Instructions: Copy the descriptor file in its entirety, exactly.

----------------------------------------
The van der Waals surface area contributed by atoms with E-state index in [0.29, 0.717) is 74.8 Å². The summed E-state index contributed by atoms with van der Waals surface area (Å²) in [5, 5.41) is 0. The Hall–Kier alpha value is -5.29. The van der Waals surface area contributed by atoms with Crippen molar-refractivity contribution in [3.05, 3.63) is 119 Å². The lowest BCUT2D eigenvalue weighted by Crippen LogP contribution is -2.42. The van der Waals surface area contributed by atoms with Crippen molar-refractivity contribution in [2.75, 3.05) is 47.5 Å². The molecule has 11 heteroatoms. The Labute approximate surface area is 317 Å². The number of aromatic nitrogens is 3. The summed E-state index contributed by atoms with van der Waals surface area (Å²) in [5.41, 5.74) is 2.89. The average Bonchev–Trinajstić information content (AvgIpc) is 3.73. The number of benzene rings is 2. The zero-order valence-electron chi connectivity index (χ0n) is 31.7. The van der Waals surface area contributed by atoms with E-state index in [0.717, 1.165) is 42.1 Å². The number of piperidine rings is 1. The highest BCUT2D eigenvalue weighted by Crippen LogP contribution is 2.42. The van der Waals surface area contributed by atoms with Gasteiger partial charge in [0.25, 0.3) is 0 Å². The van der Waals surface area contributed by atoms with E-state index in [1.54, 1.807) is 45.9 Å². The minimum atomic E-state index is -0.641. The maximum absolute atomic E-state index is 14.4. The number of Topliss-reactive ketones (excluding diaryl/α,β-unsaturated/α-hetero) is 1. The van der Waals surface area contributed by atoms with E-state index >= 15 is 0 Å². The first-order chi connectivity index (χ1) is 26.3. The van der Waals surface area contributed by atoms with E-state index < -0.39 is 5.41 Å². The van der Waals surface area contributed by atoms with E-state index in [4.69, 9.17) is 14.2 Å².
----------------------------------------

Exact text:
The van der Waals surface area contributed by atoms with E-state index in [0.29, 0.717) is 74.8 Å². The summed E-state index contributed by atoms with van der Waals surface area (Å²) in [5, 5.41) is 0. The Hall–Kier alpha value is -5.29. The van der Waals surface area contributed by atoms with Crippen molar-refractivity contribution in [3.05, 3.63) is 119 Å². The lowest BCUT2D eigenvalue weighted by Crippen LogP contribution is -2.42. The van der Waals surface area contributed by atoms with Crippen molar-refractivity contribution in [2.75, 3.05) is 47.5 Å². The molecule has 11 heteroatoms. The Labute approximate surface area is 317 Å². The number of aromatic nitrogens is 3. The summed E-state index contributed by atoms with van der Waals surface area (Å²) in [5.41, 5.74) is 2.89. The average Bonchev–Trinajstić information content (AvgIpc) is 3.73. The number of benzene rings is 2. The zero-order valence-electron chi connectivity index (χ0n) is 31.7. The van der Waals surface area contributed by atoms with E-state index in [0.717, 1.165) is 42.1 Å². The number of piperidine rings is 1. The highest BCUT2D eigenvalue weighted by Crippen LogP contribution is 2.42. The van der Waals surface area contributed by atoms with Gasteiger partial charge in [0.25, 0.3) is 0 Å². The van der Waals surface area contributed by atoms with E-state index in [1.54, 1.807) is 45.9 Å². The minimum atomic E-state index is -0.641. The maximum absolute atomic E-state index is 14.4. The number of Topliss-reactive ketones (excluding diaryl/α,β-unsaturated/α-hetero) is 1. The van der Waals surface area contributed by atoms with E-state index >= 15 is 0 Å². The first-order chi connectivity index (χ1) is 26.3. The van der Waals surface area contributed by atoms with E-state index < -0.39 is 5.41 Å². The van der Waals surface area contributed by atoms with E-state index in [4.69, 9.17) is 14.2 Å².